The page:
Got it. And just on a housekeeping basis those term notes 230 million in notes in the quarter those can be called in October at 102?
Thanks. All right.
Your next question comes from Charles Strauzer from CJS Securities.
Your line is open.
Hi, good morning.
If you could maybe explain a little bit more on the guidance, if you could, you talked about EBITDA improving substantially year-over-year maybe quantify that and also maybe give us some sense on the different segments, how we should think about that for Q1 and how that should shape up for the year as well, and both the top line and profitability perspective based?
So, as I noted we're expecting an uplift to margin and it's really driven by the shift in the revenue mix as Dan commented earlier. Really two specific aspects of that, the first is less print and more software and tech-enabled services. And then the second is the higher proportion of the capital markets transactional revenue.
You look we way we started the year, our January results support this. We don't have February results yet, but the trend has continued. I'd also say in addition to that, we did a great job in 2020 reducing the cost structure. Most of that reduction was not reflected until the second quarter in 2020.
So we'll also see the benefits of those actions. I guess more specific to the margin. Last year, we reported 13.6% in the first quarter and I'd say if current trends continue through March. I see EBITDA margin exceeding 20%.
So call it low to mid '20s from a margin perspective and again all contingent on the stronger mix continuing and as we said that published part to predict is really the capital markets transaction market.
We have strong activity there, but the timing of exactly when those will hit is not certain.
Got it. And perhaps just a little bit more the commentary by the segments than in Q1 in terms of the contribution from each of the segments and also the margin outlook that.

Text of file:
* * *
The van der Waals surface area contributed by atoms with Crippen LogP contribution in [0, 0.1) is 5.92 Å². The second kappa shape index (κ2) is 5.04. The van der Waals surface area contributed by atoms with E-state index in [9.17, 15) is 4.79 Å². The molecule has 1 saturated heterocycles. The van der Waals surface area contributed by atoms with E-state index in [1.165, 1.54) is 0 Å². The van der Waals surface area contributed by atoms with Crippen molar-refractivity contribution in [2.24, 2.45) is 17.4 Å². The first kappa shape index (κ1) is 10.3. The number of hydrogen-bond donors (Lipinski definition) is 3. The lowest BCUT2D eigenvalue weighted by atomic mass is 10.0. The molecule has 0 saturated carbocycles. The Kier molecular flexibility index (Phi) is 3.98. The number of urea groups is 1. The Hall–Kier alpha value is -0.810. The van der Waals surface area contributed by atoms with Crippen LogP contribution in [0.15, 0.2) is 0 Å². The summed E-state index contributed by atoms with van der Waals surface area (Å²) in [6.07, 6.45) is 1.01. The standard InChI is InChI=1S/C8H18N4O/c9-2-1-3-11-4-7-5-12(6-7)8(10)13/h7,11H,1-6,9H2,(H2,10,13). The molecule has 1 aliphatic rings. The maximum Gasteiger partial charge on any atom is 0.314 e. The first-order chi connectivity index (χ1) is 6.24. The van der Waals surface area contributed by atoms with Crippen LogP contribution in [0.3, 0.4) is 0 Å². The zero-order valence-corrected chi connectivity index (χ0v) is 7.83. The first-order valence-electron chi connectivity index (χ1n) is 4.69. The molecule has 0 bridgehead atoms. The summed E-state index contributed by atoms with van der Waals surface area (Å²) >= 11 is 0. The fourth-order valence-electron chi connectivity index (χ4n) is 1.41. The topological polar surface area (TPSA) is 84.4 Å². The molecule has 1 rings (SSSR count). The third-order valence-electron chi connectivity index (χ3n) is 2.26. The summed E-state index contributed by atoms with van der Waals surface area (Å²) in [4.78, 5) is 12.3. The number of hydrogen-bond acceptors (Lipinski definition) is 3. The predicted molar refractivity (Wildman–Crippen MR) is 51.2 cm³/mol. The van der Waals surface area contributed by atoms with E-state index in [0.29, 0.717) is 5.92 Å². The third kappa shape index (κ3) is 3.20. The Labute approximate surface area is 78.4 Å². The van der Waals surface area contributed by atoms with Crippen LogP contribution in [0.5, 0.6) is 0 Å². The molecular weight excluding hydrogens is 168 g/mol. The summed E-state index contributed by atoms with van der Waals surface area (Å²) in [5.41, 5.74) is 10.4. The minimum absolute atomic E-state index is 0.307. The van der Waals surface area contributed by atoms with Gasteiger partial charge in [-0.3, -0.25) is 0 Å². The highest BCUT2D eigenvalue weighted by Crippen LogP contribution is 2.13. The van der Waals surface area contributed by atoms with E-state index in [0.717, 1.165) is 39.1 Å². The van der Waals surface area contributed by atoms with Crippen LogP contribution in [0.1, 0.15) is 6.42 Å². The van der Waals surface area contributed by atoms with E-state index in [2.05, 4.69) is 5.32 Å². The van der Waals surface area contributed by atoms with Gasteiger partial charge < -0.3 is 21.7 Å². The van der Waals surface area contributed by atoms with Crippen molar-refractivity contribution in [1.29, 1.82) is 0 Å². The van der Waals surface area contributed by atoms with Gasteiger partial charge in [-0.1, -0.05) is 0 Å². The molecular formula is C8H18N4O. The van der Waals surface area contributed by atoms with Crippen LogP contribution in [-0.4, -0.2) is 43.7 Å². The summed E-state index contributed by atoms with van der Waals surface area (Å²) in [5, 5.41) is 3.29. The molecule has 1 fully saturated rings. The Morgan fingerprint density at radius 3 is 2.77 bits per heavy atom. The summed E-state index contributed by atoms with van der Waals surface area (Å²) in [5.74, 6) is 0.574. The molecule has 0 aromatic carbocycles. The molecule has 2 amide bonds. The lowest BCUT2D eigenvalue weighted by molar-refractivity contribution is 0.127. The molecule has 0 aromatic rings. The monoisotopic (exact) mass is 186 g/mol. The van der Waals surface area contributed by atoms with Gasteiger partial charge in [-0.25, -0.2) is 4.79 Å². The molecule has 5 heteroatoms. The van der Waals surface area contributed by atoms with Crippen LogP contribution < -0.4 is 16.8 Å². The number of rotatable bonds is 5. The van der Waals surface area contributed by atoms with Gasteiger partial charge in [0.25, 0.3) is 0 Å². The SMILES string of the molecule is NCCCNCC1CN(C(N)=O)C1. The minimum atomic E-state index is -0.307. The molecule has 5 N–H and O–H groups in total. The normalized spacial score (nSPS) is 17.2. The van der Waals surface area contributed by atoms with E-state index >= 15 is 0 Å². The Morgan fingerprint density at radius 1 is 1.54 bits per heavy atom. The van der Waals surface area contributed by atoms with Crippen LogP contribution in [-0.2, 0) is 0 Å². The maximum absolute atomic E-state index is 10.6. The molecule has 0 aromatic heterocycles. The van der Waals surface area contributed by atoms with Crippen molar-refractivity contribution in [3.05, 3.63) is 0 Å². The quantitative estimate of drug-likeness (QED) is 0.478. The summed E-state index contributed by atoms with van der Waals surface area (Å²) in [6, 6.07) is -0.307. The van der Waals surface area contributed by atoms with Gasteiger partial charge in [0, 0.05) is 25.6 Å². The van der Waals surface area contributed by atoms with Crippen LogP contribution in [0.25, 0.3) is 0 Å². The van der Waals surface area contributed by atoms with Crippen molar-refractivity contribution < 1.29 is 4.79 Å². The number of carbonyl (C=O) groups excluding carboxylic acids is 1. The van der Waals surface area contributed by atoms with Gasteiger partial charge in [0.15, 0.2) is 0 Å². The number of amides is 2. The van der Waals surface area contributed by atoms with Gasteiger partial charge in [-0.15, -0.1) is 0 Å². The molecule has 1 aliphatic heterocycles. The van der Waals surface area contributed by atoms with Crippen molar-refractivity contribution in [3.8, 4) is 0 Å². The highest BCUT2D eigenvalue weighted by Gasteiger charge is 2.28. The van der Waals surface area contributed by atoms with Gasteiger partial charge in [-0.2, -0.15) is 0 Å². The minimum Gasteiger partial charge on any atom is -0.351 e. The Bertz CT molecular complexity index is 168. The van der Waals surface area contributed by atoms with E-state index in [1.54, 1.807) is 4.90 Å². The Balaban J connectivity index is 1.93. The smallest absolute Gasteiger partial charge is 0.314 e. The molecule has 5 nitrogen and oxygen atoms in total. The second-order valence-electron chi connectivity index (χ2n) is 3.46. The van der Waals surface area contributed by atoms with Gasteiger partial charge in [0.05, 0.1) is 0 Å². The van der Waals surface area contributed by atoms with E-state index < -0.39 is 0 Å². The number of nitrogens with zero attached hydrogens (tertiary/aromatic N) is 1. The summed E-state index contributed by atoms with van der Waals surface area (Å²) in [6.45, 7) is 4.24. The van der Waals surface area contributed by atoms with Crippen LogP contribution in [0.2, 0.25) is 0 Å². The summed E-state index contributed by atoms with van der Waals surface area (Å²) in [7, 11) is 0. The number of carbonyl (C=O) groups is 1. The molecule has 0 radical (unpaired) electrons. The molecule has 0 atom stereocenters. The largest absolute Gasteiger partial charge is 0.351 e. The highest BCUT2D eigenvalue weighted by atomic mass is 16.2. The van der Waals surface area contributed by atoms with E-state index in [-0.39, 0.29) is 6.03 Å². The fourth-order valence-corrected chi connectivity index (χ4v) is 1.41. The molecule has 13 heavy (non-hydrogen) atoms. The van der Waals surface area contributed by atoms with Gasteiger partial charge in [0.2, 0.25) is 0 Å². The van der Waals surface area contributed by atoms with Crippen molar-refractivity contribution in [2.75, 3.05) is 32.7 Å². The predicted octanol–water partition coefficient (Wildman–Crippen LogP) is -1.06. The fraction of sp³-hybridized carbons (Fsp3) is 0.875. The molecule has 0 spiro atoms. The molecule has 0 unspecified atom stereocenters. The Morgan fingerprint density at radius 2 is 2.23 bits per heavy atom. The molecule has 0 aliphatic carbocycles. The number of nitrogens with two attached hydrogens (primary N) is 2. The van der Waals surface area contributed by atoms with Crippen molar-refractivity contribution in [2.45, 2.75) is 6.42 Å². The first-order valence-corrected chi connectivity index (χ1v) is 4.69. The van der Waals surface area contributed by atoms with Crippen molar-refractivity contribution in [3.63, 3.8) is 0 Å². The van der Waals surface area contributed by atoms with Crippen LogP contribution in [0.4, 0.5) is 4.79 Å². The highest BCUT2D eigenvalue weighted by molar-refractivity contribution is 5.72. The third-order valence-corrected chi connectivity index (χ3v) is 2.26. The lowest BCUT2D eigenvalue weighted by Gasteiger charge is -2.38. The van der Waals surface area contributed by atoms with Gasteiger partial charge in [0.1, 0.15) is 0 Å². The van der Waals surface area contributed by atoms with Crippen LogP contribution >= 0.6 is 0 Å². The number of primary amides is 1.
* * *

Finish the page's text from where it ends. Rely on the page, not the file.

So to my comments obviously the transactional revenue in capital markets would hit within capital markets compliance and communication management.
So that's the area we'd expect to see the most expansion also with the software growth we would expect to see operating leverage there in the few software segments. And then on the investment company compliance and Communications Management, a couple of different things going on there, one with the drop in print, you have negative operating leverage and I commented on this in my prepared remarks, but one of the things that will affect all the segments, is the way some of the shared costs get allocated.
We have certain expenses more centralized functions in their areas like IT, finance, procurement, HR, just to name a few. And those get allocated to the four operating segments. There is a variety of drivers that we use to allocate these costs in different segments. Most of them are really based on a combination of net sales and headcount.
And so I would say is, given the significant drop that we expect to see in investment company's compliance and Communications Management net sales related to this regulatory impact we'll be shifting, probably about $11 million of cost out of that segment. And then I'll go to the other three segments. Roughly $3 million to $3.5 million will get pushed to each of the two software segments and then the remaining $4 million to $5 million will go to capital markets compliance and Communications Management and those are, just to clarify, those are full year numbers. And again it's a zero-sum game really just a question on how the segment share certain of those centralized past.
Got it. And then just one more question on the Q1 guidance, the 200 to 220 there, how much of that reflects kind of the -- lost print, if you will?
So obviously with the regulatory impact that's hitting this year.
We haven't specifically broken out the print detail relatives to the first quarter of 2020. We're certainly expecting that to decline and then again, mostly offset or nearly offset by the transactional activity and the growth in the software revenue.
Just looking at the comps year-over-year, we're seeing the back half of 2021 being a tougher comp versus last year obviously.
Yes that's a great point. I would go back to my comments about having a lack of visibility. Probably a good example, less than a year ago, when we were trying to understand the potential impact that the pandemic would have, we certainly would have expected a substantially weaker transactional environment during 2020 and obviously, we're pleasantly surprised by the strength of the markets there. Certainly hard to predict what the second half of 2021 will look like, but to your point, we’ll definitely be comping against a very strong second half.